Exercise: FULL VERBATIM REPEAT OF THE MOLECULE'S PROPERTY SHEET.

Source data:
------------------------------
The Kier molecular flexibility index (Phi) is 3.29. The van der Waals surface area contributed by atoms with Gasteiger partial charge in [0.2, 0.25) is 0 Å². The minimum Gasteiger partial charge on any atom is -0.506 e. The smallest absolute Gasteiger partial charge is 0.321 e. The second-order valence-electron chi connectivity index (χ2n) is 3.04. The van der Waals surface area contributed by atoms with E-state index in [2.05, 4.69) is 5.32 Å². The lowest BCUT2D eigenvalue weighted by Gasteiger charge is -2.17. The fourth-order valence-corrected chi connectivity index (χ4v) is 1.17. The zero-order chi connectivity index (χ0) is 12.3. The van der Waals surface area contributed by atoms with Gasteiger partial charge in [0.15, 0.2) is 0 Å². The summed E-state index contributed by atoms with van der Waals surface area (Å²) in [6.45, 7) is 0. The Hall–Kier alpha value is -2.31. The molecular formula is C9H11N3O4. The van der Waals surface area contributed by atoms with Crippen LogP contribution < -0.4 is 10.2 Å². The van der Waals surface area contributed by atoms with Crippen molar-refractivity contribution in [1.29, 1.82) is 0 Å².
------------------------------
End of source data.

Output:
The Kier molecular flexibility index (Phi) is 3.29. The van der Waals surface area contributed by atoms with Gasteiger partial charge in [0.2, 0.25) is 0 Å². The minimum Gasteiger partial charge on any atom is -0.506 e. The smallest absolute Gasteiger partial charge is 0.321 e. The second-order valence-electron chi connectivity index (χ2n) is 3.04. The van der Waals surface area contributed by atoms with E-state index in [2.05, 4.69) is 5.32 Å². The lowest BCUT2D eigenvalue weighted by Gasteiger charge is -2.17. The fourth-order valence-corrected chi connectivity index (χ4v) is 1.17. The zero-order chi connectivity index (χ0) is 12.3. The van der Waals surface area contributed by atoms with Gasteiger partial charge in [0.15, 0.2) is 0 Å². The summed E-state index contributed by atoms with van der Waals surface area (Å²) in [6.45, 7) is 0. The Hall–Kier alpha value is -2.31. The molecular formula is C9H11N3O4. The van der Waals surface area contributed by atoms with Crippen LogP contribution < -0.4 is 10.2 Å². The van der Waals surface area contributed by atoms with Crippen molar-refractivity contribution in [1.29, 1.82) is 0 Å².